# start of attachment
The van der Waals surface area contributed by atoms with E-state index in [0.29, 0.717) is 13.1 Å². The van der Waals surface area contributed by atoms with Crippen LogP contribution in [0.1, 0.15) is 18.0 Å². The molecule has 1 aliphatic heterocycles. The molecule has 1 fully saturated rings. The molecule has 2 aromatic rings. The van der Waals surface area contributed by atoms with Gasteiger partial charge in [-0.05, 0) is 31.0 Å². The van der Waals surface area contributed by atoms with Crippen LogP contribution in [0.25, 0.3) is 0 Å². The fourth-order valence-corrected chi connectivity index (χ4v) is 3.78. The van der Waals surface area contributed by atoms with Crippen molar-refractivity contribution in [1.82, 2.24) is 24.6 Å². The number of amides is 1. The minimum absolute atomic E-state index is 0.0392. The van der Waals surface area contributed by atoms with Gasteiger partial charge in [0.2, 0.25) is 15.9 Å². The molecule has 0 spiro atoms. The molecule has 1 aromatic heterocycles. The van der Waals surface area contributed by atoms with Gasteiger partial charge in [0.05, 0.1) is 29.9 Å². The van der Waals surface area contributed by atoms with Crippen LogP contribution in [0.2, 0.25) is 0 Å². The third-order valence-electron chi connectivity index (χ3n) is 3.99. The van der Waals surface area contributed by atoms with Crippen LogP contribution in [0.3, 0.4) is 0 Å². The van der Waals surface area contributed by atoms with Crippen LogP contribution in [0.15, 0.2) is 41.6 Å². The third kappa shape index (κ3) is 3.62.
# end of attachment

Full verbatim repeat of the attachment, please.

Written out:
The van der Waals surface area contributed by atoms with E-state index in [0.29, 0.717) is 13.1 Å². The van der Waals surface area contributed by atoms with Crippen LogP contribution in [0.1, 0.15) is 18.0 Å². The molecule has 1 aliphatic heterocycles. The molecule has 1 fully saturated rings. The molecule has 2 aromatic rings. The van der Waals surface area contributed by atoms with Gasteiger partial charge in [-0.05, 0) is 31.0 Å². The van der Waals surface area contributed by atoms with Crippen LogP contribution in [0.25, 0.3) is 0 Å². The fourth-order valence-corrected chi connectivity index (χ4v) is 3.78. The van der Waals surface area contributed by atoms with Crippen molar-refractivity contribution in [1.82, 2.24) is 24.6 Å². The number of amides is 1. The minimum absolute atomic E-state index is 0.0392. The van der Waals surface area contributed by atoms with Gasteiger partial charge in [0.2, 0.25) is 15.9 Å². The molecule has 0 spiro atoms. The molecule has 1 aromatic heterocycles. The van der Waals surface area contributed by atoms with Gasteiger partial charge in [0.05, 0.1) is 29.9 Å². The van der Waals surface area contributed by atoms with Crippen LogP contribution in [0.2, 0.25) is 0 Å². The third-order valence-electron chi connectivity index (χ3n) is 3.99. The van der Waals surface area contributed by atoms with Crippen LogP contribution in [0.3, 0.4) is 0 Å². The van der Waals surface area contributed by atoms with Crippen LogP contribution in [0.15, 0.2) is 41.6 Å². The third kappa shape index (κ3) is 3.62.